The 22-year-old died three days after being beaten in police custody.
Nobel Women’s Initiative condemns the Iranian government’s barbaric actions against women and calls for protection of human rights for all.
The Nobel Peace laureates join condemnation inside and outside Iran of the brutal treatment of Mahsa Amini, and a renewed crackdown by Iran's morality police street patrols enforcing a compulsory dress code.
“We condemn these barbaric actions toward women in Iran,” said laureate Shirin Ebadi. “Women should be free to choose whether or not to wear a hijab.”
The laureates are appalled and saddened by the death of 22-year-old Mahsa Amini after she was severely beaten in the head when she was in police custody in Tehran where she was visiting relatives.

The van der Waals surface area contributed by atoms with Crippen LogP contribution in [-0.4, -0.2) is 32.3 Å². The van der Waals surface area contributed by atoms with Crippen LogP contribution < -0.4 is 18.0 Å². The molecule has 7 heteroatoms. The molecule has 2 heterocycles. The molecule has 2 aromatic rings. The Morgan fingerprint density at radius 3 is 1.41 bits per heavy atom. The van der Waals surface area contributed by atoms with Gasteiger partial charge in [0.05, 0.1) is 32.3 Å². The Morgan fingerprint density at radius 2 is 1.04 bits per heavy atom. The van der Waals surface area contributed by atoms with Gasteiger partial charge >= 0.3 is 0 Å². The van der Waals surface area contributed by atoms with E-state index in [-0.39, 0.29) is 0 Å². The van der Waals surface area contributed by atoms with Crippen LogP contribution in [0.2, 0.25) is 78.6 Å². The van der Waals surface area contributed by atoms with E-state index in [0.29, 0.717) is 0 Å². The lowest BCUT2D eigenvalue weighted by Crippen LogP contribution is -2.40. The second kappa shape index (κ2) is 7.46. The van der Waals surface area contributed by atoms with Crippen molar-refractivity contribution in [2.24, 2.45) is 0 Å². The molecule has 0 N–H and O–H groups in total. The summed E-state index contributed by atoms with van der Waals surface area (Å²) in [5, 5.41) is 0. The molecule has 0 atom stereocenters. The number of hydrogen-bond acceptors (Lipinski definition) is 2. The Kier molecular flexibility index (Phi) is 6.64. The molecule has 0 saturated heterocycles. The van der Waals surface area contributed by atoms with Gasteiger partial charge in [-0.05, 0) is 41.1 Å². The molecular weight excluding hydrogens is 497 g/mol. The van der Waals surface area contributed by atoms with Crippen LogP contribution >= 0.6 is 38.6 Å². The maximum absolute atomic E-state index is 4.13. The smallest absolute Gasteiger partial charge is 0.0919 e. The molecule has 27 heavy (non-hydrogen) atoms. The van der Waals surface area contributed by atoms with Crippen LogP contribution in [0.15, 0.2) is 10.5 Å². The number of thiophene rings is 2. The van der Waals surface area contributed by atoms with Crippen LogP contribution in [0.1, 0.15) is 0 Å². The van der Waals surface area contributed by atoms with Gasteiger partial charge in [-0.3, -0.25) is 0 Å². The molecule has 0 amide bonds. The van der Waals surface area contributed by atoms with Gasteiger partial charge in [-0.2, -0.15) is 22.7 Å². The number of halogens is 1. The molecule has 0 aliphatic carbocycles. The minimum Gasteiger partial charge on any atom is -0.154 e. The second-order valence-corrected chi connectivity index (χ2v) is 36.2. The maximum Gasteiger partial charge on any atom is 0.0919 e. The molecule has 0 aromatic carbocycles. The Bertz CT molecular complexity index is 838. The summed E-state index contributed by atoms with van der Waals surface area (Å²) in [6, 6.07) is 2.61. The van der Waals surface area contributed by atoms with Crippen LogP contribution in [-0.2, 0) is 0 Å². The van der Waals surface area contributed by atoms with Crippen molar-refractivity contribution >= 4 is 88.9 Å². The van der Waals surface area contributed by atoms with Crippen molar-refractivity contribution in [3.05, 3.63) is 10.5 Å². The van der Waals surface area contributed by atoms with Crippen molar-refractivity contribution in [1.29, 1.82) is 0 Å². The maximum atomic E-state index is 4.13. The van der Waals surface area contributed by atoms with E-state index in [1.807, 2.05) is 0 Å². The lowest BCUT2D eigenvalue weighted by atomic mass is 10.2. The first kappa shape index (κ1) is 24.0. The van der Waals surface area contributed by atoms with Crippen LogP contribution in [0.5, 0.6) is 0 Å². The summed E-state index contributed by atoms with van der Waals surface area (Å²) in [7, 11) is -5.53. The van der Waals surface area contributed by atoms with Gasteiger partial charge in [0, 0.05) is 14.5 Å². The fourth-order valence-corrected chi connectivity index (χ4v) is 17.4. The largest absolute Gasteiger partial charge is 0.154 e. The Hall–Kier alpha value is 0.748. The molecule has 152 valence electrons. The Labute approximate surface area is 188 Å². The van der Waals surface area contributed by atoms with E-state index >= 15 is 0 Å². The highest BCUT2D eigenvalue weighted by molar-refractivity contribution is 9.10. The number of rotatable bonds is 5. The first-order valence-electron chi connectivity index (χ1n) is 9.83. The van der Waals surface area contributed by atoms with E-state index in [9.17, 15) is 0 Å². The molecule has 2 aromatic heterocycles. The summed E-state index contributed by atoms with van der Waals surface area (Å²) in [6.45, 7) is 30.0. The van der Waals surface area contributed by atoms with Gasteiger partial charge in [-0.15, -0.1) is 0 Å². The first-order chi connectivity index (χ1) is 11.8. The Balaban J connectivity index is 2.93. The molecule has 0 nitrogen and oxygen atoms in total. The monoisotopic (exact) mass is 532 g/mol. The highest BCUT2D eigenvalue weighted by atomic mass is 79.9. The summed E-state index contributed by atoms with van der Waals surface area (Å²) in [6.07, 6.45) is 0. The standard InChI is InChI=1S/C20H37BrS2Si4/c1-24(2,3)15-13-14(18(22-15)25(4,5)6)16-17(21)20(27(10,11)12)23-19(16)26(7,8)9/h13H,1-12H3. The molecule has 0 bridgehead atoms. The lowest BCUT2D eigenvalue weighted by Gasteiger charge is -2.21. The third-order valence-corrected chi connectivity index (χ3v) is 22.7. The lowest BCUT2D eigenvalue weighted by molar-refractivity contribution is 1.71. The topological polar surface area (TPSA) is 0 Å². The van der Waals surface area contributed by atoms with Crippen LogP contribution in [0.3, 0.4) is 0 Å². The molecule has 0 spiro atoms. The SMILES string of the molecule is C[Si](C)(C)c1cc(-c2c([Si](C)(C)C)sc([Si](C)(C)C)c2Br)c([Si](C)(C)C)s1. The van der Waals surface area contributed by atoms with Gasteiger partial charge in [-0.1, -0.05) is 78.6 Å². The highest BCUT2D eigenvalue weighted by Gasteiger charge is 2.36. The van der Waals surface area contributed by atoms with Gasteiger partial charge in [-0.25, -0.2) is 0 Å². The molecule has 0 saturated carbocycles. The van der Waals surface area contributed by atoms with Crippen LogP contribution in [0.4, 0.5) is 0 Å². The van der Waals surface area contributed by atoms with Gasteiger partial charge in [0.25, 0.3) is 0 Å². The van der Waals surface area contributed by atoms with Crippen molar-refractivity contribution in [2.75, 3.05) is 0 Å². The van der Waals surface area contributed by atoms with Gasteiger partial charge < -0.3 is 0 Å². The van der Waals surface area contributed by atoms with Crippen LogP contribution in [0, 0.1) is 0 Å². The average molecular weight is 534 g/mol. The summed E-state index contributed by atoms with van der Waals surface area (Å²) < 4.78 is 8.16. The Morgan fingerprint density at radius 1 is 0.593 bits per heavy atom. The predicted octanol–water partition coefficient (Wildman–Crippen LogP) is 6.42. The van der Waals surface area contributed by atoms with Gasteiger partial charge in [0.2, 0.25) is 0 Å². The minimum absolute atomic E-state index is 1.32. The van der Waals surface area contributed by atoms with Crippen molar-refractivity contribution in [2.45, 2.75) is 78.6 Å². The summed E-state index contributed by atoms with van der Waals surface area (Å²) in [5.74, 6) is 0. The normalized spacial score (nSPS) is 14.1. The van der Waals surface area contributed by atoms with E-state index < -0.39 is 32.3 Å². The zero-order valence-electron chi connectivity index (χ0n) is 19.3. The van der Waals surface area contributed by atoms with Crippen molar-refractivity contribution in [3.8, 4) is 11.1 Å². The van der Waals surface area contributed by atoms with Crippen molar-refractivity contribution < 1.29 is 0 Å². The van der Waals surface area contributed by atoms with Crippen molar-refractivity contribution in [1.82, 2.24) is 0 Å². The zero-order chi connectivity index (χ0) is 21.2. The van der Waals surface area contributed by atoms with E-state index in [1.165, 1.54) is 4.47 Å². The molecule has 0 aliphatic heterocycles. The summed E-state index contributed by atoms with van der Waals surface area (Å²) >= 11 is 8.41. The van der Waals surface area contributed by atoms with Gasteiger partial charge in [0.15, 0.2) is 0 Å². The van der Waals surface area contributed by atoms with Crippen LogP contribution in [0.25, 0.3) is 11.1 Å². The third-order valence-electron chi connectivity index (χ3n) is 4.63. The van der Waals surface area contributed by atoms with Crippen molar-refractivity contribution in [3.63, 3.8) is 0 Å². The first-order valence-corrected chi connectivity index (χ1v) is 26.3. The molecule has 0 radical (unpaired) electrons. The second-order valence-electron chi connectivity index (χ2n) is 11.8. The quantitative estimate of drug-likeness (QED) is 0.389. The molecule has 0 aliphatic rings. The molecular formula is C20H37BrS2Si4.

Eyewitnesses said Mahsa Amini was beaten in a police van, fell into a coma and died in hospital Friday. Her death sparked protests at her funeral in her hometown of Saqez where, according to videos received and verified by the BBC Persian Service, the security forces opened fire on protesters. Some protesters had taken off their headscarves and waved them in the air. According to the news and videos published on social media, the police are dealing violently with protesters, resulting in injuries and hospitalisations. Many others have been arrested. Suppression of people continues, and a definite number of detainees is not available.
Dr. Shirin Ebadi, a human rights lawyer, and a former judge in Iran, was awarded the 2003 Nobel Peace Prize for her efforts to promote human rights, particularly the rights of women, children, and political prisoners in Iran.
She is united in this statement with laureates Tawakkol Karman of Yemen, Leymah Gbowee of Liberia, Rigoberta Menchú of Guatemala, and Jody Williams of the United States.